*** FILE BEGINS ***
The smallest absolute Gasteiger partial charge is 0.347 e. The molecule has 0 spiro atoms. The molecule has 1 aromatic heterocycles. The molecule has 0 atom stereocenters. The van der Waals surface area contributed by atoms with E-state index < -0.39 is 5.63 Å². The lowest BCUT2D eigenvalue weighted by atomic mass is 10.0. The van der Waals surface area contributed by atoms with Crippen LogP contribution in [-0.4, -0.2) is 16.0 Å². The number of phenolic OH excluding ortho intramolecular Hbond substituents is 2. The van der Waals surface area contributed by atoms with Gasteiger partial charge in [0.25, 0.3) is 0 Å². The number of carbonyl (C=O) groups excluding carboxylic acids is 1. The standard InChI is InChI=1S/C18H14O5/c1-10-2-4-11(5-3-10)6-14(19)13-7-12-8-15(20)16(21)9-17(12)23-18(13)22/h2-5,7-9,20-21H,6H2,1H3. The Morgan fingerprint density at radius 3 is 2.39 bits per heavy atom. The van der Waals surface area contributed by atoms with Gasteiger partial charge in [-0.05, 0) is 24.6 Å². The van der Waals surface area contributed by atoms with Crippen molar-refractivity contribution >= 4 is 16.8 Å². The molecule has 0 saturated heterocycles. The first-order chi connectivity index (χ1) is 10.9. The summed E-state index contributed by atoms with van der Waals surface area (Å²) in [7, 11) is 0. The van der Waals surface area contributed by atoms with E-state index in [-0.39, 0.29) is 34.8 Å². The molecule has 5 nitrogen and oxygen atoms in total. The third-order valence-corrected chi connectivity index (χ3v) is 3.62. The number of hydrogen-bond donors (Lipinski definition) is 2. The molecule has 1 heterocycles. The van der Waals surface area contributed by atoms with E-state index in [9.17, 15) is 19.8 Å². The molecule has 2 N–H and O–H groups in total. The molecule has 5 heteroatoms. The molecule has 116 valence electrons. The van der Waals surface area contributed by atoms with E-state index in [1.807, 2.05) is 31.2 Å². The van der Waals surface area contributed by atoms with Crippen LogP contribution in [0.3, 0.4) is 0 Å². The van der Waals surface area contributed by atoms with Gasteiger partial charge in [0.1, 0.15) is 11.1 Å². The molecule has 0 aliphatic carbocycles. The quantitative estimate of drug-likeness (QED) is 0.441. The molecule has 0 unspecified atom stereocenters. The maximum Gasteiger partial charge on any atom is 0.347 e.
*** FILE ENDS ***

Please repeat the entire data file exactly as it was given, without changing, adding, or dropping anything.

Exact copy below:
The smallest absolute Gasteiger partial charge is 0.347 e. The molecule has 0 spiro atoms. The molecule has 1 aromatic heterocycles. The molecule has 0 atom stereocenters. The van der Waals surface area contributed by atoms with E-state index < -0.39 is 5.63 Å². The lowest BCUT2D eigenvalue weighted by atomic mass is 10.0. The van der Waals surface area contributed by atoms with Crippen LogP contribution in [-0.4, -0.2) is 16.0 Å². The number of phenolic OH excluding ortho intramolecular Hbond substituents is 2. The van der Waals surface area contributed by atoms with Gasteiger partial charge in [0.25, 0.3) is 0 Å². The number of carbonyl (C=O) groups excluding carboxylic acids is 1. The standard InChI is InChI=1S/C18H14O5/c1-10-2-4-11(5-3-10)6-14(19)13-7-12-8-15(20)16(21)9-17(12)23-18(13)22/h2-5,7-9,20-21H,6H2,1H3. The Morgan fingerprint density at radius 3 is 2.39 bits per heavy atom. The van der Waals surface area contributed by atoms with Gasteiger partial charge in [-0.05, 0) is 24.6 Å². The van der Waals surface area contributed by atoms with Crippen molar-refractivity contribution >= 4 is 16.8 Å². The molecule has 0 saturated heterocycles. The first-order chi connectivity index (χ1) is 10.9. The summed E-state index contributed by atoms with van der Waals surface area (Å²) in [7, 11) is 0. The van der Waals surface area contributed by atoms with E-state index in [-0.39, 0.29) is 34.8 Å². The molecule has 5 nitrogen and oxygen atoms in total. The third-order valence-corrected chi connectivity index (χ3v) is 3.62. The number of hydrogen-bond donors (Lipinski definition) is 2. The molecule has 1 heterocycles. The van der Waals surface area contributed by atoms with E-state index in [9.17, 15) is 19.8 Å². The molecule has 2 N–H and O–H groups in total. The molecule has 5 heteroatoms. The molecule has 116 valence electrons. The van der Waals surface area contributed by atoms with E-state index in [1.807, 2.05) is 31.2 Å². The van der Waals surface area contributed by atoms with Crippen LogP contribution in [0.3, 0.4) is 0 Å². The van der Waals surface area contributed by atoms with Gasteiger partial charge in [0.1, 0.15) is 11.1 Å². The molecule has 0 aliphatic carbocycles. The quantitative estimate of drug-likeness (QED) is 0.441. The molecule has 0 unspecified atom stereocenters. The maximum Gasteiger partial charge on any atom is 0.347 e.